2. Answers to the Oral History Questionnaire will evaluate students' participation and contributions in the small group activity where they report their findings.

3. Contributions and responses of students in the Turn-2-Think activity will be assessed through observations and noted anecdotally.

4. Legitimacy and contribution will be assessed in the content of the commercials, speeches, or posters, checking for students' understanding of equal rights.

5. Journal writing will assess students' understanding of equal rights by evaluating the personal choices they would make in various situations.

6. Journal writing will indicate students' understanding of Susan B. Anthony's life and contributions.



Present a situation or choice where the students, as an entire class, are asked to vote on the choice. They could be asked to vote on something like a certain activity or game they will play, who will be the class leaders, the length of recess, etc. etc. The vote should be something that is motivating to the class and something that is important or of value to the students.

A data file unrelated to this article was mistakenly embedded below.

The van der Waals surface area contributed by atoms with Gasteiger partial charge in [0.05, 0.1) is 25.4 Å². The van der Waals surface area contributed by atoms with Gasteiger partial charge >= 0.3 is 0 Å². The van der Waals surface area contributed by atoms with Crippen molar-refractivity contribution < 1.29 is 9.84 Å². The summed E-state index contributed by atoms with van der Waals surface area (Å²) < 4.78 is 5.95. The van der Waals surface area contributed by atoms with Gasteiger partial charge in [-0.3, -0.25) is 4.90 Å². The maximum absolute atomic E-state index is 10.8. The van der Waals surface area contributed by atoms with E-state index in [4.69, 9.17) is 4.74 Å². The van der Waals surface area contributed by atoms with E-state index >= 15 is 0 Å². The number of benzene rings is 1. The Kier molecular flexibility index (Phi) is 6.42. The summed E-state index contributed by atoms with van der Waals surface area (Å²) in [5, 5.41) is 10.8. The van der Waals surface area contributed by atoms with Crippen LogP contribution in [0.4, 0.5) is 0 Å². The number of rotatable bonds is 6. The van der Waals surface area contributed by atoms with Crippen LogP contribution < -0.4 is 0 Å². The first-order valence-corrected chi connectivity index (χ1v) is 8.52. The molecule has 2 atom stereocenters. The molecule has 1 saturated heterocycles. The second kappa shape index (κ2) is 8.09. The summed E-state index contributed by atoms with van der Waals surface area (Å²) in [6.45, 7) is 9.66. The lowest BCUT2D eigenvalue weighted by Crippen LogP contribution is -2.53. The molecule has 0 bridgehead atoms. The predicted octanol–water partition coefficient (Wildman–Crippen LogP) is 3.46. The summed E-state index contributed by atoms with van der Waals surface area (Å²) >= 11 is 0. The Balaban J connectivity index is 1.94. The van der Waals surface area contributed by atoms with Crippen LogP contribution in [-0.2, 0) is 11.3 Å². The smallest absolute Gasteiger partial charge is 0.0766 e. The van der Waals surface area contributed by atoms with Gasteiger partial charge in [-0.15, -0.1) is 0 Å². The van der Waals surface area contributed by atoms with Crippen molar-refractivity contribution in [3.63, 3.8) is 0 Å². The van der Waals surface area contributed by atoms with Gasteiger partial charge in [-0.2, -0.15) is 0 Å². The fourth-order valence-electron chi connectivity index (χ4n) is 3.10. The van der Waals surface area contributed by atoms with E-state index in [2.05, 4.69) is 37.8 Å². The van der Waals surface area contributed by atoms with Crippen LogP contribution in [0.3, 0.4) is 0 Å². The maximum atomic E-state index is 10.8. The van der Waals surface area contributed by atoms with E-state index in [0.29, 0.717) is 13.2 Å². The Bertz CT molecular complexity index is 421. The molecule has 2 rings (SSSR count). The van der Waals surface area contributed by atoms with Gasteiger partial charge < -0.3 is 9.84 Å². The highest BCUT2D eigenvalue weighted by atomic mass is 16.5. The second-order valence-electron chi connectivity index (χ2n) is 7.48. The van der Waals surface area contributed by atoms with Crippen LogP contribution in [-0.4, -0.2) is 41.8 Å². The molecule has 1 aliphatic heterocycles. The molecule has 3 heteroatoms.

Explain that this vote will be taken by casting ballots, just as they do when adults vote in local and national elections. Identify the choices that will be on the ballot. Help the students to feel the excitement of participating in this kind of voting process.

Ask for volunteers to distribute the ballots, and select two boys. Instruct the boys that they can only give ballots to the boys in the classroom. Announce to the class that girls cannot vote in this election, only boys. When the girls complain and ask why, simply explain that it is just the way it is and that boys are the ones to make the decisions. After the ballots have been collected and counted, lead into a discussion about the experience.

Ask the girls such as, "How do you like going along with the boys' choice? How do you feel about not being able to vote? Should girls do what the boys tell them to do? Are the boys smarter than the girls? Is this right to do? Is it fair? Is it discrimination?"

At this point of great controversy in the discussion, introduce the name of Susan B. Anthony. Explain that they are not the only ones who felt it was not fair. Tell them that long ago a woman by the name of Susan B. Anthony felt that it was not right that men could vote and women could not. She decided to do something about it. She gave many speeches and led protests to call attention to the law that was unfair. Although it took a long time, the law was finally changed, and now both men and women can vote. This is an appropriate time to present the mini-lecture on Susan B. Anthony.